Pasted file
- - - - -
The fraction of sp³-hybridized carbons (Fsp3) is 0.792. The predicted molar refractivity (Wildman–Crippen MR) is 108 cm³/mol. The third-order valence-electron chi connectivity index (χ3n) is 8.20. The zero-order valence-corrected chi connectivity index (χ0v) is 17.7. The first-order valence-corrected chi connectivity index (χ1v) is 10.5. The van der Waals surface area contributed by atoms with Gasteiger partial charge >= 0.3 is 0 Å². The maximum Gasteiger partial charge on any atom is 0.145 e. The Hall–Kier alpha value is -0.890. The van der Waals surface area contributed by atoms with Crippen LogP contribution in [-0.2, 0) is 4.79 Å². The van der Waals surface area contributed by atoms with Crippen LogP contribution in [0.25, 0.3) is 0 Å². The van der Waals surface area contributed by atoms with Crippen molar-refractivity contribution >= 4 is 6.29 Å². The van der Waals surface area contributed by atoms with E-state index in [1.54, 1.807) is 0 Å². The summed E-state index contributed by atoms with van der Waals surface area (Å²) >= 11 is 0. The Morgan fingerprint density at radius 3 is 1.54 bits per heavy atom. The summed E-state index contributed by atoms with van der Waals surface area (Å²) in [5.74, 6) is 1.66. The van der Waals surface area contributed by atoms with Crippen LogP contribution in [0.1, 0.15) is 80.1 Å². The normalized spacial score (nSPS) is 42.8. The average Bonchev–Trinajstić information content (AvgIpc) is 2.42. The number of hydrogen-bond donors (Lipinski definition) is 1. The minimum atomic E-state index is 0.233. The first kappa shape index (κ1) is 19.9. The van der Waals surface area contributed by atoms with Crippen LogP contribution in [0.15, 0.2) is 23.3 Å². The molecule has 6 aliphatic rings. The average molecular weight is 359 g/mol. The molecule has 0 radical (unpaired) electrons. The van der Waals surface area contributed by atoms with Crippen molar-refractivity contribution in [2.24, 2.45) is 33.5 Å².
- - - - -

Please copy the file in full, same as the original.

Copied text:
The fraction of sp³-hybridized carbons (Fsp3) is 0.792. The predicted molar refractivity (Wildman–Crippen MR) is 108 cm³/mol. The third-order valence-electron chi connectivity index (χ3n) is 8.20. The zero-order valence-corrected chi connectivity index (χ0v) is 17.7. The first-order valence-corrected chi connectivity index (χ1v) is 10.5. The van der Waals surface area contributed by atoms with Gasteiger partial charge >= 0.3 is 0 Å². The maximum Gasteiger partial charge on any atom is 0.145 e. The Hall–Kier alpha value is -0.890. The van der Waals surface area contributed by atoms with Crippen LogP contribution in [-0.2, 0) is 4.79 Å². The van der Waals surface area contributed by atoms with Crippen LogP contribution in [0.25, 0.3) is 0 Å². The van der Waals surface area contributed by atoms with Crippen molar-refractivity contribution >= 4 is 6.29 Å². The van der Waals surface area contributed by atoms with E-state index in [1.54, 1.807) is 0 Å². The summed E-state index contributed by atoms with van der Waals surface area (Å²) >= 11 is 0. The Morgan fingerprint density at radius 3 is 1.54 bits per heavy atom. The summed E-state index contributed by atoms with van der Waals surface area (Å²) in [5.74, 6) is 1.66. The van der Waals surface area contributed by atoms with Crippen LogP contribution in [0.1, 0.15) is 80.1 Å². The normalized spacial score (nSPS) is 42.8. The average Bonchev–Trinajstić information content (AvgIpc) is 2.42. The number of hydrogen-bond donors (Lipinski definition) is 1. The minimum atomic E-state index is 0.233. The first kappa shape index (κ1) is 19.9. The van der Waals surface area contributed by atoms with Crippen LogP contribution in [0.15, 0.2) is 23.3 Å². The molecule has 6 aliphatic rings. The average molecular weight is 359 g/mol. The molecule has 0 radical (unpaired) electrons. The van der Waals surface area contributed by atoms with Crippen molar-refractivity contribution in [2.24, 2.45) is 33.5 Å².